Wednesday, October 25, 2006

20 Questions About the Internet

1. How strange it is to be nostalgic at age 32! And yet, I remember belonging to so many small communities back in those golden days around 1992- political groups, book clubs, theatre troupes, and weekly potlucks! What happened to all of them? Half of them are now Yahoo! groups! I recently discussed this with an older and wiser friend who told me that he remembers running into people in his poetry circle about ten years ago who would tell him what books they were currently reading. Now, they don't show up for the poetry readings, and the few that do show up, aren't reading any books currently. Why do people keep telling me about "ten years ago"?

2. What happened? Did we trade an eye for an ear, and then turn around and pawn the rest of the body? We keep getting ripped off, don't we?

3. But, seriously, folks (although never quite seriously) did we get anything meaningful in return for moving out of the physical world and into cyberspace? Was it a good move? Did we move out of the old country and into a new one in which you can never leave the house safely or smell onions cooking? Are we living in the slums?

4. At age 23, I decided to find out where the best hot dogs are in America. After a few years, and several Greyhound trips, I settled on Philadelphia. Most of my friends disagree with me on that. If I had been born later, I could have googled this and known the answer in five minutes.

5. The Internet puts a world of information at your fingertips- what a horrible existence that must be!

6. Imagine never having explored, or searched, or wandered, or probed. Imagine instead having always accessed. We will educate the first generation that never had reason to be curious.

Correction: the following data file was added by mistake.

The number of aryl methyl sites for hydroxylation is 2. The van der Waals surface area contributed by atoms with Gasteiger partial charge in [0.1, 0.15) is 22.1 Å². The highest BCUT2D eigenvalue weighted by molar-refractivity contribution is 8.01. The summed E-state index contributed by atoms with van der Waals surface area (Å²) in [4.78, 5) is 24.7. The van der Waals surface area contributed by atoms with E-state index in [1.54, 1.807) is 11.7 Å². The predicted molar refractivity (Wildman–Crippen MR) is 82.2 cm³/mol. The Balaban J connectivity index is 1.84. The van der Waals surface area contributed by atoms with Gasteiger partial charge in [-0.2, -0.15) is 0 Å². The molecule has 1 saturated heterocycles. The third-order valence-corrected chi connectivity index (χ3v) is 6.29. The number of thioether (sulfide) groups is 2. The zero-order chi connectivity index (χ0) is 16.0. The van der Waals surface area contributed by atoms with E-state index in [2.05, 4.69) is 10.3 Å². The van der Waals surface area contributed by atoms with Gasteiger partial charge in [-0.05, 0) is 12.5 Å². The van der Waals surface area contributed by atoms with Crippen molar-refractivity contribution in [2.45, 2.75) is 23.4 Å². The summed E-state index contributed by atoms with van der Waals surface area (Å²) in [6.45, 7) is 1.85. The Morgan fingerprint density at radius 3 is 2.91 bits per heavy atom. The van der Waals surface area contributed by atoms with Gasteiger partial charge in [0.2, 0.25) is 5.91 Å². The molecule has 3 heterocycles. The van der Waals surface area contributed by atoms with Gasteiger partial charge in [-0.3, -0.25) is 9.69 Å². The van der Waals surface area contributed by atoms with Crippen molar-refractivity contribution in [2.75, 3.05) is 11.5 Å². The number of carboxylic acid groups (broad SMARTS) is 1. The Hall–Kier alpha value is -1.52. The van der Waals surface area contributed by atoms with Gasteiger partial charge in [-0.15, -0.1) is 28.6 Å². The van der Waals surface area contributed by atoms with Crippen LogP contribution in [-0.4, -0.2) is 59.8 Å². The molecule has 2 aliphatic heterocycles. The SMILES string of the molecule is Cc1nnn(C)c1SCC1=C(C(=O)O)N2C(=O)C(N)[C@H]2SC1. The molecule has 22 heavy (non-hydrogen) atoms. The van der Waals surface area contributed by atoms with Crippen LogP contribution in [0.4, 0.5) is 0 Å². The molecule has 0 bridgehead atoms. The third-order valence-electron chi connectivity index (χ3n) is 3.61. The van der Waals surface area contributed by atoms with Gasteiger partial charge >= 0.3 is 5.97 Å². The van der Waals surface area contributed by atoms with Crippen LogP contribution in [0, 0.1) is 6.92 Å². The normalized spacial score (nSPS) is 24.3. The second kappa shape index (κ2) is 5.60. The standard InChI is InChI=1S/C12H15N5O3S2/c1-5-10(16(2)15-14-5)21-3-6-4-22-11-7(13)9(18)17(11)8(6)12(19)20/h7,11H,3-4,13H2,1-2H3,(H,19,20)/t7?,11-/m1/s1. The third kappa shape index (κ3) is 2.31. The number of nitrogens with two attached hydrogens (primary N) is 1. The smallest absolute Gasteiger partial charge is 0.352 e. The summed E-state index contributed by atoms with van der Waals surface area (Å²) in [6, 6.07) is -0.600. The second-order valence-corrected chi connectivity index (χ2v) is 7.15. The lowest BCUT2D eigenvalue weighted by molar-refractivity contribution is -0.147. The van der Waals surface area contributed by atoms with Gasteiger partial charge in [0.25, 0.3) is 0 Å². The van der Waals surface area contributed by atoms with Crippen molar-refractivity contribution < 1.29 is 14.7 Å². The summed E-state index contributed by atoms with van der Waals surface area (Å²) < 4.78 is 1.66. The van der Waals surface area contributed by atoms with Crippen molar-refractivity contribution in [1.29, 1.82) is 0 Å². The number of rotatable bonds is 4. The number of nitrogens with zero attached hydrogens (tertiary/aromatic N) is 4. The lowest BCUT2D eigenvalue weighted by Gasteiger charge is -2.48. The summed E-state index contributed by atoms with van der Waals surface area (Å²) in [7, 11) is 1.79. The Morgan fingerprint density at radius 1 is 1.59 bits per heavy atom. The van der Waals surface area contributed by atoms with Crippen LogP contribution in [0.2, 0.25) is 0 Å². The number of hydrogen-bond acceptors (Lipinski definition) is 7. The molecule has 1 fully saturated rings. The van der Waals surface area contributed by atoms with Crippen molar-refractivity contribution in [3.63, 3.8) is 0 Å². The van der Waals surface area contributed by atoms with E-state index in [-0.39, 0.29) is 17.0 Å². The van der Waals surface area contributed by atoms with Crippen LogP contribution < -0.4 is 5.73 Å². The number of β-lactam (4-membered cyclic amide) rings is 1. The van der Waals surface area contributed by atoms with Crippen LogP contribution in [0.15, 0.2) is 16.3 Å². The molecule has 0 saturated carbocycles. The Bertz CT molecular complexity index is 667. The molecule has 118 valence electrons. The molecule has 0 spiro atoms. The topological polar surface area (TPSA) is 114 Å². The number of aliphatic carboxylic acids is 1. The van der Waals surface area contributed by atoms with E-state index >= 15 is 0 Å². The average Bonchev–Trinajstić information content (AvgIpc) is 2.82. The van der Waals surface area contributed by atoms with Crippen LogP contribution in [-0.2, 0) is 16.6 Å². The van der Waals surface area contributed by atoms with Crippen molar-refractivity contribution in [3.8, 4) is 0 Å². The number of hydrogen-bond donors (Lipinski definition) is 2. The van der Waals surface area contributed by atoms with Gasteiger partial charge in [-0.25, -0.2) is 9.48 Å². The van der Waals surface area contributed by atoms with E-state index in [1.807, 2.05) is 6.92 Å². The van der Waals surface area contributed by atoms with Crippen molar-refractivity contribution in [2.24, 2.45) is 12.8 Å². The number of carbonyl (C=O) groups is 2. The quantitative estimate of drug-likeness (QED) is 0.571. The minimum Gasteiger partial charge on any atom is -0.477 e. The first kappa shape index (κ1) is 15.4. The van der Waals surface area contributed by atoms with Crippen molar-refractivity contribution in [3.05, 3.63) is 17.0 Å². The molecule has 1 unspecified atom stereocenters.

7. Imagine a life in which wandering was replaced by accessing, and romance was replaced by hooking-up (or plugging in. I forget). How flattened you affect would be, how shallow your understanding of the world.

8. Imagine a world in which there was nothing beneath the surface of your fingertips. Nothing that you had to dig into the soil to touch. No mystery. No hidden places.

9. Without wandering and curiosity, does being-in-the-world still exist? Has the snythetic gnosticism of the computer age made our existence cursory at best?

10. The sage has no name. But, techgnosis is not safe for everyone. Remember the monk whose legs fell off as he sat around gaining enlightenment!

11. Are we enlightened yet? We're definitely not getting any lighter! The philosophes talked of reason as a sort of intellectual self-determination. This would seem to exclude "googling".

12. One gained an independent existence by applying this intellectual faculty to the things of the world. In doing so, one was no longer beholden to the ideas of others. How often can you read a blog and find an original idea?

13. I define curiosity as the active intellectual pursuit of novelty. I mean this to be a precise definition.

14. By intellectual, I also mean erotic. I do not have in mind Socrates sitting around and dreaming of the forms until his legs fall off! Nietzsche said that thinking should be a form of dancing. I have in mind active pursuit- Rousseau's Emile, wandering in a field! Sophie too!

15. Let's be honest, I speak of the exact opposite of what we offer in most courses- which tend more towards the bureaucratization of thought.